How Whiplash-injury-lessening Seats Work

Whiplash-Injury-Lessening Seat Design

As the technology spreads, whiplash may no longer be the most common of all driving injuries.
As the technology spreads, whiplash may no longer be the most common of all driving injuries.
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Seat belts and harnesses really don't do much to protect your neck, at least not from the relatively small motions that are responsible for whiplash. Sure, when the harness snaps into place during a collision it can stop your torso from moving forward more than a few inches, but in the meantime your spine is busily coiling and uncoiling itself like a nervous snake. So what's a poor carmaker to do? Well, Toyota has come up with what they call a Whiplash Injury Lessening (WIL) Concept Seat. The cause of whiplash is the differential motion of your torso and head during the collision, so the principle behind a WIL seat is to keep these two parts of your body moving (or not moving) at exactly the same speed during the forward snap caused by a rear-end collision. But short of strapping the driver down with duct tape to prevent any forward movement at all, how exactly can they do this?

There are two parts to the WIL system. The first is in the back of the seat, which cushions the part of your spine that runs through your torso. This part of the seat is deliberately designed to compress during the forward motion of the collision, to minimize the pressure that pushes your torso forward. The second part of the system is in the headrest. As the lower part of the seat pushes against your torso, it also sends a signal to the headrest telling it slant upward at a diagonal angle (which is the position your neck is in when the s-shape occurs), then it pushes your head forward at exactly the same rate the back of the seat is pushing your torso forward. Result: Your spine maintains its normal shape during the collision and doesn't get bent. Ligaments aren't strained. Whiplash symptoms are less likely to occur.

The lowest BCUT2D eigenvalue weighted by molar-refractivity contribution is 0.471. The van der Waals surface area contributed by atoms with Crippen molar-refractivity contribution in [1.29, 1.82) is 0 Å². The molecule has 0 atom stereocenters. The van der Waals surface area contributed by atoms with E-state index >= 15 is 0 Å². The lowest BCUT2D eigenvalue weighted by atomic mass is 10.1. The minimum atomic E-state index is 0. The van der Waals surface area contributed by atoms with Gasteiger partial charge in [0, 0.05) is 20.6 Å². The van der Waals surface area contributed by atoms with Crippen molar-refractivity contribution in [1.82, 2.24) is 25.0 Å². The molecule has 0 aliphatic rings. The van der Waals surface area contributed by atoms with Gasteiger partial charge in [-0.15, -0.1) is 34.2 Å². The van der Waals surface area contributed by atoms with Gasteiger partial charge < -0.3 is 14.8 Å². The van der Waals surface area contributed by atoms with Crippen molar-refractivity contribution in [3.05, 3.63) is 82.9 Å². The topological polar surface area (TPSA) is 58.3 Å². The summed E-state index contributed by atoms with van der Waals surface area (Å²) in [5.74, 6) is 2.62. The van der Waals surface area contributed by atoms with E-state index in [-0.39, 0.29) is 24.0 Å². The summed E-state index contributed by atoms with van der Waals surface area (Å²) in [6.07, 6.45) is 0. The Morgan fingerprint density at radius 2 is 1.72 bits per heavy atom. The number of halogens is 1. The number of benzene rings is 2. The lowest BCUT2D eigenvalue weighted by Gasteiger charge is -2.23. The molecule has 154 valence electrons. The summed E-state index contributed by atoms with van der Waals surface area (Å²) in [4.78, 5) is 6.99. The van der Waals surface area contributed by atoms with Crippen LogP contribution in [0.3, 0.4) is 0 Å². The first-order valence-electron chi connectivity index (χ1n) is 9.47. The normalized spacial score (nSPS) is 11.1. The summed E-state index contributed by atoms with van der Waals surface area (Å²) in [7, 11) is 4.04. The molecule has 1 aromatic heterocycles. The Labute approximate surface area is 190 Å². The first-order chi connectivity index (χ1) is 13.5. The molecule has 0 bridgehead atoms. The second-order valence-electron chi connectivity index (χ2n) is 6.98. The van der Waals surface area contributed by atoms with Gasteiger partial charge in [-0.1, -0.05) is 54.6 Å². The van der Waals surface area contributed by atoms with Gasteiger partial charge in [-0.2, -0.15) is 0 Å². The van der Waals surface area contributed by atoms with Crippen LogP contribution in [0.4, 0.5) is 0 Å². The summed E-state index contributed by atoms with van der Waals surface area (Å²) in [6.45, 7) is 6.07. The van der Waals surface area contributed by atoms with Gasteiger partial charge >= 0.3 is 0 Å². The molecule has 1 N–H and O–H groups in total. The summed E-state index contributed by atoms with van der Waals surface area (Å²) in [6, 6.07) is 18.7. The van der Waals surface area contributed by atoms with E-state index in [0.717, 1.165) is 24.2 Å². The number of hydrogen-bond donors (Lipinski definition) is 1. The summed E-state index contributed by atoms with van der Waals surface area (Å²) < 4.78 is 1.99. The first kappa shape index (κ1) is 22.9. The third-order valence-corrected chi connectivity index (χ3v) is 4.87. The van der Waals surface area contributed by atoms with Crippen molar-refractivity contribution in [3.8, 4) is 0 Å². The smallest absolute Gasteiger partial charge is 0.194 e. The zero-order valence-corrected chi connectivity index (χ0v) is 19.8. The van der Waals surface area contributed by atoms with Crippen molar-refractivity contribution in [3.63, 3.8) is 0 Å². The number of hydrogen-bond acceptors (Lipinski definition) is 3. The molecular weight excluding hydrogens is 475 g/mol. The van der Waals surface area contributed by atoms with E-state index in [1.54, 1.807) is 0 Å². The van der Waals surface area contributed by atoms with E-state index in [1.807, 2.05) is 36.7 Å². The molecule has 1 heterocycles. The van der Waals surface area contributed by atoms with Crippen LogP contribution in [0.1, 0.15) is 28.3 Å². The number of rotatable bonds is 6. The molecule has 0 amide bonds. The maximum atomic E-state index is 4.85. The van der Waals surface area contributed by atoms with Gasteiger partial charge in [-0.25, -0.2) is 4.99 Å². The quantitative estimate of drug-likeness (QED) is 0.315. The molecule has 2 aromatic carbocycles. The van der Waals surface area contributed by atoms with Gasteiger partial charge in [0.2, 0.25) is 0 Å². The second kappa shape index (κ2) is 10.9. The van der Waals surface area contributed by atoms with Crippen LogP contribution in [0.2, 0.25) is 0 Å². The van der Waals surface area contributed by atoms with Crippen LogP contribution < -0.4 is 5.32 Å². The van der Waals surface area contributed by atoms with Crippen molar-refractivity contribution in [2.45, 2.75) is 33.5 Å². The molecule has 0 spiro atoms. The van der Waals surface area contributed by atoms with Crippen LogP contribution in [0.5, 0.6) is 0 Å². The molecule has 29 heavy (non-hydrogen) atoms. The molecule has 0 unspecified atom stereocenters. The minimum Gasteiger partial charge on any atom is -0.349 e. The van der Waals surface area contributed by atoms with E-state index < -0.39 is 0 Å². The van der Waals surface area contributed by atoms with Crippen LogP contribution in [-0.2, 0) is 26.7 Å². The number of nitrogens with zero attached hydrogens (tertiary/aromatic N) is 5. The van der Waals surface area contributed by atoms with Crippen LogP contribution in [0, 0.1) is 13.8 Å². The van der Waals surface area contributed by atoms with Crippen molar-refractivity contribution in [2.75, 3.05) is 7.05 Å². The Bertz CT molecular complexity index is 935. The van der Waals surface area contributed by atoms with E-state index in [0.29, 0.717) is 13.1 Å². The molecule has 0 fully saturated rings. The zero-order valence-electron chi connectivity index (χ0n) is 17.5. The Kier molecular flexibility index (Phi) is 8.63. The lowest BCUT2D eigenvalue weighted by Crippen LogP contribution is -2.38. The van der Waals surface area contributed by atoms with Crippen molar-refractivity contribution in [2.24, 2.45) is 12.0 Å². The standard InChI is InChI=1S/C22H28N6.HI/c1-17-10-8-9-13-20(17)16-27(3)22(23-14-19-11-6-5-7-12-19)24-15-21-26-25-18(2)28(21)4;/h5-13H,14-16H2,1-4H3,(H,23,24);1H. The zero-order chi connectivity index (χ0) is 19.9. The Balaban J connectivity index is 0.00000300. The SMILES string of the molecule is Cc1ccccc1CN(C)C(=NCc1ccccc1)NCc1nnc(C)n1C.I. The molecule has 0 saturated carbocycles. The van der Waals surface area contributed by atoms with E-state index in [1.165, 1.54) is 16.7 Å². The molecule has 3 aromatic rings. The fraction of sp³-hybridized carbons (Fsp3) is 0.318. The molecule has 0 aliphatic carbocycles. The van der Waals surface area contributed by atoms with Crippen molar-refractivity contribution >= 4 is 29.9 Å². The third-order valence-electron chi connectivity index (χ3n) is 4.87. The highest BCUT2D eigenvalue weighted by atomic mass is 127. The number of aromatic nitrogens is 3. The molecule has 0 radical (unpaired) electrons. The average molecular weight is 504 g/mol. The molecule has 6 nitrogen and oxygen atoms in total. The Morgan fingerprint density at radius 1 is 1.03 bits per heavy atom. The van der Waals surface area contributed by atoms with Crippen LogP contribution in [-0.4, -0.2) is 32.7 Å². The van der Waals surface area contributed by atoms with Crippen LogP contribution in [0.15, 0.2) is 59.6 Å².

At least that's the theory. The WIL seats are just starting to appear on models like the 2012 Camry and Lexus CT. The evidence so far is that, while whiplash may not completely be abolished by this new technology (something that still may not happen until self-driving cars come along), the severity of the injuries are now a lot less than they were before this technology arrived. And as the technology spreads to other models and manufacturers, whiplash may no longer be the most common of all driving injuries. It may be not even be very common at all.